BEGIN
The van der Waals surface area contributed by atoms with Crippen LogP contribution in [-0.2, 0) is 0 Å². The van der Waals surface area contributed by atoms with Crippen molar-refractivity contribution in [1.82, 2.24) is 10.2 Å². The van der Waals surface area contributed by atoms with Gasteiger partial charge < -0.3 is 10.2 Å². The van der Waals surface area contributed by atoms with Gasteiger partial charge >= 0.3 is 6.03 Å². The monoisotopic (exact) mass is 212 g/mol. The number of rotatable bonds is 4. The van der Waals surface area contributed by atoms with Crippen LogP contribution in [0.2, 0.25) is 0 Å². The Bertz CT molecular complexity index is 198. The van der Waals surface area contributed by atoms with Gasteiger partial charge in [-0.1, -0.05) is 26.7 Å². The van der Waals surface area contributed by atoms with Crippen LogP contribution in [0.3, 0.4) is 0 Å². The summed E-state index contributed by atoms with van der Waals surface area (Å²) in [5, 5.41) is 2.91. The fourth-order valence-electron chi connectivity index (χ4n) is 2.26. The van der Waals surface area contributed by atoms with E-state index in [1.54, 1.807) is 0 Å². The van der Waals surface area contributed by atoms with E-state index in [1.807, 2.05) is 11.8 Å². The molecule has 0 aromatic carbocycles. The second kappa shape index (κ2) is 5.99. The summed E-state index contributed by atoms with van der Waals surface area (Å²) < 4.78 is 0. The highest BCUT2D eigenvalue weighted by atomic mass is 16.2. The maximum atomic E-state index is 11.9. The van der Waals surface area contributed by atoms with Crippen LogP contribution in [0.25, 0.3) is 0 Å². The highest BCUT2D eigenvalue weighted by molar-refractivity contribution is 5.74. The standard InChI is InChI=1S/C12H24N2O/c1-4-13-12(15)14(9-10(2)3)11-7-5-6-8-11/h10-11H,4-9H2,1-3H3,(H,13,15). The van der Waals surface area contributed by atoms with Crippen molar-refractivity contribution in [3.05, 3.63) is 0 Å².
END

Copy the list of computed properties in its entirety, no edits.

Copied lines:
The van der Waals surface area contributed by atoms with Crippen LogP contribution in [-0.2, 0) is 0 Å². The van der Waals surface area contributed by atoms with Crippen molar-refractivity contribution in [1.82, 2.24) is 10.2 Å². The van der Waals surface area contributed by atoms with Gasteiger partial charge < -0.3 is 10.2 Å². The van der Waals surface area contributed by atoms with Gasteiger partial charge >= 0.3 is 6.03 Å². The monoisotopic (exact) mass is 212 g/mol. The number of rotatable bonds is 4. The van der Waals surface area contributed by atoms with Crippen LogP contribution in [0.2, 0.25) is 0 Å². The Bertz CT molecular complexity index is 198. The van der Waals surface area contributed by atoms with Gasteiger partial charge in [-0.1, -0.05) is 26.7 Å². The van der Waals surface area contributed by atoms with Crippen LogP contribution in [0.3, 0.4) is 0 Å². The summed E-state index contributed by atoms with van der Waals surface area (Å²) in [5, 5.41) is 2.91. The fourth-order valence-electron chi connectivity index (χ4n) is 2.26. The van der Waals surface area contributed by atoms with E-state index in [1.54, 1.807) is 0 Å². The van der Waals surface area contributed by atoms with E-state index in [1.807, 2.05) is 11.8 Å². The molecule has 0 aromatic carbocycles. The second kappa shape index (κ2) is 5.99. The summed E-state index contributed by atoms with van der Waals surface area (Å²) < 4.78 is 0. The highest BCUT2D eigenvalue weighted by atomic mass is 16.2. The maximum atomic E-state index is 11.9. The van der Waals surface area contributed by atoms with Crippen LogP contribution in [0.25, 0.3) is 0 Å². The highest BCUT2D eigenvalue weighted by molar-refractivity contribution is 5.74. The standard InChI is InChI=1S/C12H24N2O/c1-4-13-12(15)14(9-10(2)3)11-7-5-6-8-11/h10-11H,4-9H2,1-3H3,(H,13,15). The van der Waals surface area contributed by atoms with Crippen molar-refractivity contribution in [3.05, 3.63) is 0 Å².